The best way to fix the long term is with more short-termism

People don't like thinking about hard problems while the economy is a mess.

Just in case you aren't convinced that things tend to get worse before they get more worse, here's another example of why it's incumbent on us to solve the short-term problems in the short term because, not despite, of the long-term problems plaguing us.

The Washington Post's Brad Plumber writes about building the support needed to tackle climate change:

A new study finds that U.S. senators are far less likely to take green votes when the unemployment rate in their state is high…

Grant Jacobsen of the University of Oregon took a look at the voting records of 296 senators between 1976 and 2008. He then checked the local unemployment rate in each senator’s state, and matched them up to the “green scores” that were given to each senator by the League of Conservation Voters.

The result? “A one point increase in the [state] unemployment rate leads to a statistically significant 0.48 point decline in the LCV score of the average senator.”

Doubtless politicians – particularly right-wing politicians – wouldn't agree that Making Tough Choices about climate change is the same as Making Tough Choices about what we're used to euphemistically referring too as "much needed structural reforms", but they are. In both cases, the move would be unpopular, painful for a number of entrenched interests, and probably necessary in the long term – but the idea that we ought to take difficult steps in the middle of the biggest recession Britain has ever seen, and then start fixing the recession, is madness.

Of course, the problems with fixing climate change in the middle of a recession aren't identical to the proposals to cut employment protections, corporate tax rates and financial regulations. For one thing, there's a chance that efforts to reduce the amount of carbon we pump into the atmosphere might actually do what they're intended to do, while the evidence that businesses are just straining at the bit to give us perpetual 3 per cent growth were it not for those pesky unfair dismissal laws is slim.

But also, of course, many efforts to fight climate change are also ones which would end the damaging austerity keeping us in this economic crisis in the first place. So while politically, we may have to solve the short term problem – and end the depression – before we can move on to fixing the climate, economically, they're one and the same.

Still, what we should take away from this is that something which can end the depression is something which should be done. It doesn't matter if it's "kicking the can down the road" – once that can is kicked, we can start thinking about the long term solutions which might eliminate the can altogether, or maybe power it with wind, or solar energy. (That metaphor ran away from me somewhat)

Photograph: Getty Images

Alex Hern is a technology reporter for the Guardian. He was formerly staff writer at the New Statesman. You should follow Alex on Twitter.

Grant Shapps on the campaign trail. Photo: Getty
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Grant Shapps resigns over Tory youth wing bullying scandal

The minister, formerly party chairman, has resigned over allegations of bullying and blackmail made against a Tory activist. 

Grant Shapps, who was a key figure in the Tory general election campaign, has resigned following allegations about a bullying scandal among Conservative activists.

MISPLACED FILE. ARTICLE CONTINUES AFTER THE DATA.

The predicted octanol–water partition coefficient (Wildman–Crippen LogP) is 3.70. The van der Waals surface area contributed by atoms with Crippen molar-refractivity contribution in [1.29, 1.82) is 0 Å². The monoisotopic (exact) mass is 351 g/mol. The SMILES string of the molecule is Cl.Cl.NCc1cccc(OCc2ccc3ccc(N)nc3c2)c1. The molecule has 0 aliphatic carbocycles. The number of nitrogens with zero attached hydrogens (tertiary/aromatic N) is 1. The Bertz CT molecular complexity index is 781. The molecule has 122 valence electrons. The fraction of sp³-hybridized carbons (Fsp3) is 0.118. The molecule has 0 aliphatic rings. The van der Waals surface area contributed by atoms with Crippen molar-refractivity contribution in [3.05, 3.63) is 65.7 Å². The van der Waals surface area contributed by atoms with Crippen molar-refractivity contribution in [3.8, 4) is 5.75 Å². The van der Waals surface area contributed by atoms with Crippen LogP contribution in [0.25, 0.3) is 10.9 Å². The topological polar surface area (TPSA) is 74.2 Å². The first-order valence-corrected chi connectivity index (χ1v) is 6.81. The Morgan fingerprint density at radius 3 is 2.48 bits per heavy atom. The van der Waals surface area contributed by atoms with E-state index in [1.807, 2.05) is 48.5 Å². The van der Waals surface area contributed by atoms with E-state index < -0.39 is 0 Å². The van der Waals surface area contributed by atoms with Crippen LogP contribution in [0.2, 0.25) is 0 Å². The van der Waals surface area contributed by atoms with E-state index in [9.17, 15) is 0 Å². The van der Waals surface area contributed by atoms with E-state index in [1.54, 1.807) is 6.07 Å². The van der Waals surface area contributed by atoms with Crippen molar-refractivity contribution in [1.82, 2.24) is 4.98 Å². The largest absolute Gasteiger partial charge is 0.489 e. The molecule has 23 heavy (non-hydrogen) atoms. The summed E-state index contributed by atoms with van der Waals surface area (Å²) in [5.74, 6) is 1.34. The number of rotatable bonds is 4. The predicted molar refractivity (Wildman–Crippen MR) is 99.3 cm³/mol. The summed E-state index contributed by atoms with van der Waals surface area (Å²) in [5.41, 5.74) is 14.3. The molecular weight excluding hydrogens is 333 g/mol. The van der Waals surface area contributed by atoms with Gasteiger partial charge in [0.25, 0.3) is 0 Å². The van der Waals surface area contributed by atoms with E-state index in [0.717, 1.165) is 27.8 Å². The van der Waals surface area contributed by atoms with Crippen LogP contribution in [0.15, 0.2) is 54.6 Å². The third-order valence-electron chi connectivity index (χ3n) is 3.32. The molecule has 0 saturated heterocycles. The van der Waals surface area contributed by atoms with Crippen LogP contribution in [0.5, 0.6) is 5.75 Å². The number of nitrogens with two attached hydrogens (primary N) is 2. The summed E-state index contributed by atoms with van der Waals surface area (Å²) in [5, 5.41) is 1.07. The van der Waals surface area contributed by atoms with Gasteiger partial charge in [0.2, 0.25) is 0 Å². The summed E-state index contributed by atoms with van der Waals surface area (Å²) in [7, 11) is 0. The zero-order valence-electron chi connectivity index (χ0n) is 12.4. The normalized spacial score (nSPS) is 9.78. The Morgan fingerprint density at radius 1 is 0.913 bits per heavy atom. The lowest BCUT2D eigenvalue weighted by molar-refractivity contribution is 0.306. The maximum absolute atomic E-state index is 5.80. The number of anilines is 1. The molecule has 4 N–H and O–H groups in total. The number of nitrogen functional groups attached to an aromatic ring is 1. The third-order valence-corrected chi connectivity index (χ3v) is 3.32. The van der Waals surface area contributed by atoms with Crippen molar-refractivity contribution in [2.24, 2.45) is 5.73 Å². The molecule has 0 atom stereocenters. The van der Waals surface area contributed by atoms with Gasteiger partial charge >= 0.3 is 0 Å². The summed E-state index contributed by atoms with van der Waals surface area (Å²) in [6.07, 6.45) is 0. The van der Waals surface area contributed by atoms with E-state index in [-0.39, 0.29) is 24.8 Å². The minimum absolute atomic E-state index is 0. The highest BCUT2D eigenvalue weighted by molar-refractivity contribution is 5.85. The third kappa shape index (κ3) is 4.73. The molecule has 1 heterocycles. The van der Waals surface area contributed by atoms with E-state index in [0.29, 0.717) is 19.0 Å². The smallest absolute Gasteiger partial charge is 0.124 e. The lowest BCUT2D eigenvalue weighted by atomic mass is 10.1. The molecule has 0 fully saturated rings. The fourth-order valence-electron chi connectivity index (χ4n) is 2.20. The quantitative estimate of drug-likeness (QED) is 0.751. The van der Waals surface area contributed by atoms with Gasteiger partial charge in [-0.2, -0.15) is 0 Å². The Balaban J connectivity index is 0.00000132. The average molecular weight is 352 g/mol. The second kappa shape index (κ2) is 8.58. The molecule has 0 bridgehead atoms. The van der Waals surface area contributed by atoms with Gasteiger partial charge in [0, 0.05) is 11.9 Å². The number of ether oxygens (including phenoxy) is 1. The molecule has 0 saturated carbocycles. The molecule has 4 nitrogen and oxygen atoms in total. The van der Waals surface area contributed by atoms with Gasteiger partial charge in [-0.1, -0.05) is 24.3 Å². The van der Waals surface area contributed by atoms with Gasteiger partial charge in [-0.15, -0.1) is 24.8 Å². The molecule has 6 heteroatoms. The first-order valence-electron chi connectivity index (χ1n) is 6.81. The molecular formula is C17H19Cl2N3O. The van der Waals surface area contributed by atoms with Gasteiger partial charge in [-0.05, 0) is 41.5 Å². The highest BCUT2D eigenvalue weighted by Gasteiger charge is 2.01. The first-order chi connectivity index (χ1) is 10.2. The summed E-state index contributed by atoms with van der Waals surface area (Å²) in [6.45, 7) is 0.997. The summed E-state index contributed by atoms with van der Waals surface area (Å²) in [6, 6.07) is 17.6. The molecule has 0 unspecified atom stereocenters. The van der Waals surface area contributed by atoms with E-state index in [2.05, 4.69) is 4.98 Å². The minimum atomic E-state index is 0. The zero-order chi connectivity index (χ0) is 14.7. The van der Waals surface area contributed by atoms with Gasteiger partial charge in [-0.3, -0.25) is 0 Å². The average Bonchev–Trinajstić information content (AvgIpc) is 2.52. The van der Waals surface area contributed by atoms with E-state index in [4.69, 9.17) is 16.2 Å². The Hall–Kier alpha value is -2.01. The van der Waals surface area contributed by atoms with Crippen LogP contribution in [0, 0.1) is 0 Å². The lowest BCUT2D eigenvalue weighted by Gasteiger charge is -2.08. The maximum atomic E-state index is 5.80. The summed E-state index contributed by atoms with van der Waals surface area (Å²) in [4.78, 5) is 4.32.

Shapps was formerly party chairman, but was demoted to international development minister after May. His formal statement is expected shortly.

The resignation follows lurid claims about bullying and blackmail among Tory activists. One, Mark Clarke, has been accused of putting pressure on a fellow activist who complained about his behaviour to withdraw the allegation. The complainant, Elliot Johnson, later killed himself.

The junior Treasury minister Robert Halfon also revealed that he had an affair with a young activist after being warned that Clarke planned to blackmail him over the relationship. Former Tory chair Sayeedi Warsi says that she was targeted by Clarke on Twitter, where he tried to portray her as an anti-semite. 

Shapps appointed Mark Clarke to run RoadTrip 2015, where young Tory activists toured key marginals on a bus before the general election. 

Today, the Guardian published an emotional interview with the parents of 21-year-old Elliot Johnson, the activist who killed himself, in which they called for Shapps to consider his position. Ray Johnson also spoke to BBC's Newsnight:


The Johnson family claimed that Shapps and co-chair Andrew Feldman had failed to act on complaints made against Clarke. Feldman says he did not hear of the bullying claims until August. 

Asked about the case at a conference in Malta, David Cameron pointedly refused to offer Shapps his full backing, saying a statement would be released. “I think it is important that on the tragic case that took place that the coroner’s inquiry is allowed to proceed properly," he added. “I feel deeply for his parents, It is an appalling loss to suffer and that is why it is so important there is a proper coroner’s inquiry. In terms of what the Conservative party should do, there should be and there is a proper inquiry that asks all the questions as people come forward. That will take place. It is a tragic loss of a talented young life and it is not something any parent should go through and I feel for them deeply.” 

Mark Clarke denies any wrongdoing.

Helen Lewis is deputy editor of the New Statesman. She has presented BBC Radio 4’s Week in Westminster and is a regular panellist on BBC1’s Sunday Politics.